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Five Ways You Helped Us Fight Injustice in 2022

Throughout 2022, we continued to fight injustice across the globe.

During the past twelve months, six legal actions were filed, we published three reports, and submitted numerous letters to government and regulatory bodies.

None of this work would be possible without our visionary supporters and we are very grateful to everyone who has donated in the past year to make our work possible.

Here are a few of our highlights from the past year:

On 24 February 2022, Russia launched a large-scale air and ground invasion of Ukraine. Within hours, it was clear that grave civilian harm was to be a significant feature of this conflict, with millions forced to flee and others killed or injured in their homes.

We responded by launching a justice and accountability project with our partners Bellingcat. Our project aims to support national and international prosecutors who are gathering open source evidence of crimes so that war criminals can be brought to justice.

In September 2020 we filed an unprecedented application with the European Court of Human Rights on behalf of six young people in Portugal against 33 countries for failing to take urgent action to prevent climate catastrophe.

In July 2022, our case was referred to the Court’s highest Grand Chamber where it will be heard by 17 judges sometime in 2023. If successful, these governments will be legally bound, not only to ramp up their emissions cuts, but also to tackle their overseas contributions to climate change, including the worldwide emissions of their multinational companies.

In October, we and our partners World Uyghur Congress, took the UK government to London’s High Court to challenge their failure to prevent the import of forced-labour cotton into the UK.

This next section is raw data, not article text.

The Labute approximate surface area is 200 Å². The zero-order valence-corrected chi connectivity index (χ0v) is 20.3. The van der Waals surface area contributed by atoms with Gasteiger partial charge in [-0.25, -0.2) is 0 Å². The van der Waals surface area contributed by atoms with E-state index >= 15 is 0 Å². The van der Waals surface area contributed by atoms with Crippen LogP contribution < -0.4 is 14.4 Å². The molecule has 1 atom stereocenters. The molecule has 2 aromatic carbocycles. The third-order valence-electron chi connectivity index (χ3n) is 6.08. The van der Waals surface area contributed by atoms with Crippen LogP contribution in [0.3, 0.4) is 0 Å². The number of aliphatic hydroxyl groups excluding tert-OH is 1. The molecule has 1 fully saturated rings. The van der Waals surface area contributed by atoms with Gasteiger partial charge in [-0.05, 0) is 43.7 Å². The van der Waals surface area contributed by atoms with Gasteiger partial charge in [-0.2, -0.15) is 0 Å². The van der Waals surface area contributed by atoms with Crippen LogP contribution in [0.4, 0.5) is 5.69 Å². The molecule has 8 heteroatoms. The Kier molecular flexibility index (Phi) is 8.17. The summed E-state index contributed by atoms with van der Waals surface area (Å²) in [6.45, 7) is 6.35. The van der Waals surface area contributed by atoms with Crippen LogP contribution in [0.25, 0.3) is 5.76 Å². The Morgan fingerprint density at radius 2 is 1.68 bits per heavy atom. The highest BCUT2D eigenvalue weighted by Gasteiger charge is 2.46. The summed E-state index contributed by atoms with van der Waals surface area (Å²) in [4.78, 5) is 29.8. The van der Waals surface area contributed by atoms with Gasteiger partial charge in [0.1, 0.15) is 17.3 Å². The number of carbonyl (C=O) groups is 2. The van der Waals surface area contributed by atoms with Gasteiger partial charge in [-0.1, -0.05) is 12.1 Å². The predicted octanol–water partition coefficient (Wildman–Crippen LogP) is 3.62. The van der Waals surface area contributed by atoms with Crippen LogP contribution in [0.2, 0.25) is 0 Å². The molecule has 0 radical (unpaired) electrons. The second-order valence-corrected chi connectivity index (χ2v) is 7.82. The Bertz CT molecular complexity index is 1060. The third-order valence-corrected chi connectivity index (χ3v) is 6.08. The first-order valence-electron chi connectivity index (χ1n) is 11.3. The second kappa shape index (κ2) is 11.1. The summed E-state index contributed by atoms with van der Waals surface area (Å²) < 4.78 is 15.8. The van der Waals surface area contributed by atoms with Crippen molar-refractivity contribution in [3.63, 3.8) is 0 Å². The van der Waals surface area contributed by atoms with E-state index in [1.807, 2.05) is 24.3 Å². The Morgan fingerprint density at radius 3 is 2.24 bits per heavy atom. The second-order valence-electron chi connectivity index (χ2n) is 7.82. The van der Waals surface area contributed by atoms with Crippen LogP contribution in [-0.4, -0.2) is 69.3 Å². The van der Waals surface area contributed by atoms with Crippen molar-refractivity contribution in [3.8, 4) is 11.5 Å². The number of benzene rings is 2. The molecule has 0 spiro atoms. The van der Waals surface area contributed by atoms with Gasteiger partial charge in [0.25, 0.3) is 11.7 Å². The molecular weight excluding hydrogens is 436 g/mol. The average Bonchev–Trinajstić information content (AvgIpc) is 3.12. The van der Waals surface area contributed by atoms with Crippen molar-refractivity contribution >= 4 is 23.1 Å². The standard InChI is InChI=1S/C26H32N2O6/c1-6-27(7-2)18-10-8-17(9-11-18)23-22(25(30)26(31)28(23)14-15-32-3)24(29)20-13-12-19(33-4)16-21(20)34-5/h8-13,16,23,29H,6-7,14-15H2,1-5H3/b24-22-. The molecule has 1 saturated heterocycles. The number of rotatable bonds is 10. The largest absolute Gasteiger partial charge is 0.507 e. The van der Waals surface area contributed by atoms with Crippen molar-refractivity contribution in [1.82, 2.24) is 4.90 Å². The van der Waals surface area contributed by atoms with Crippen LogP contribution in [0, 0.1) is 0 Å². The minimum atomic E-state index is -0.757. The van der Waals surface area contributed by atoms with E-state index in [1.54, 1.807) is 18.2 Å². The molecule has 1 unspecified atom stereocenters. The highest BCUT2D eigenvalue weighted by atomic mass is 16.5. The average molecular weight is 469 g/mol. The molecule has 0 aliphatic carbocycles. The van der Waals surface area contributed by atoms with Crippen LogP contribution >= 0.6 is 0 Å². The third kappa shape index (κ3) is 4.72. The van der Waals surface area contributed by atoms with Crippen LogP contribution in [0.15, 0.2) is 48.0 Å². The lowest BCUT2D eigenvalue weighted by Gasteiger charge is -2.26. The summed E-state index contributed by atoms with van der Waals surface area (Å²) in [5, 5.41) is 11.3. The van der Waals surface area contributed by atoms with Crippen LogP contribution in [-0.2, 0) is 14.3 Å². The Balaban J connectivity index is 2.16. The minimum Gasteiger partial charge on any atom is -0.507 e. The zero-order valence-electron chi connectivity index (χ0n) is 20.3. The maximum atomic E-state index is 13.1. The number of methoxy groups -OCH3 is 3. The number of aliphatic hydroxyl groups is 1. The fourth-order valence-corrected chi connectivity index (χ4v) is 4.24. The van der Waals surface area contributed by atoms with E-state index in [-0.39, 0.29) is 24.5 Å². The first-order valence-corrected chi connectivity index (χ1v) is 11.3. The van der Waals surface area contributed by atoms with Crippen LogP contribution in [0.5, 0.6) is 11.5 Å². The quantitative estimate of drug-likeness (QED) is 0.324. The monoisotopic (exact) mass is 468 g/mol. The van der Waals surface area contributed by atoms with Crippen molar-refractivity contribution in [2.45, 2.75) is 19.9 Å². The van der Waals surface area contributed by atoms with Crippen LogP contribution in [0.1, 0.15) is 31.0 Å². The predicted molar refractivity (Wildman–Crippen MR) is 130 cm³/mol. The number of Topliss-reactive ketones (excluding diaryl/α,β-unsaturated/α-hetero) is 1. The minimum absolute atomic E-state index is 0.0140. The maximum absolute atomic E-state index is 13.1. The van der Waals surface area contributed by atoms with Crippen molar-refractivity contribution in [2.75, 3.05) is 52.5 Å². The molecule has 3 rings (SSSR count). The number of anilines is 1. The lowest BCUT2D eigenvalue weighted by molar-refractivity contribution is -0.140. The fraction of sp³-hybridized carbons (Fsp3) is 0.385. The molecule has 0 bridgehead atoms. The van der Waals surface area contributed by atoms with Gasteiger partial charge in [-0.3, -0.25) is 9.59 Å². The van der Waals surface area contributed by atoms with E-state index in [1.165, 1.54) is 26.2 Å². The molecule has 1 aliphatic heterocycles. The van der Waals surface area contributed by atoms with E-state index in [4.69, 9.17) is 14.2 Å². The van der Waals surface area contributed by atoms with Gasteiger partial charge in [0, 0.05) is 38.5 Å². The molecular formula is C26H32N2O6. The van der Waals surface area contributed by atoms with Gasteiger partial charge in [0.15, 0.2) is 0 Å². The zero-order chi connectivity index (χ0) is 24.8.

The hearing was held two weeks after we had written to the Irish Customs Authorities with detailed evidence of how forced-labour cotton from the Uyghur region of China is entering Ireland’s retail industry. These legal actions have the potential to rewrite the relationship between the high street and forced labour goods.

Five years ago, Barbuda was hit by Hurricane Irma. It damaged around 90% of the island’s properties. In the aftermath, opportunistic developers moved in and began destroying protected parks and wetlands to make way for an airport runway, golf course, and luxury accommodation for the ultra-wealthy.

Throughout 2022, we helped local residents prepare for several upcoming court cases that aim to halt or prevent construction at sites across the island. We also successfully provided support to 22 Land Defenders who faced charges of trespass.

In the autumn of 2022, we published two reports on the use of online open-source investigations. The reports are the product of a four-year collaboration between Bellingcat and GLAN and draw their analysis from our common work documenting and analysing the aerial bombardment campaign of the Saudi-led Coalition in the war in Yemen.

Following release of the reports, we have published our pioneering methodology which will allow other organisations to secure online open-source information in a manner that supports accountability efforts.


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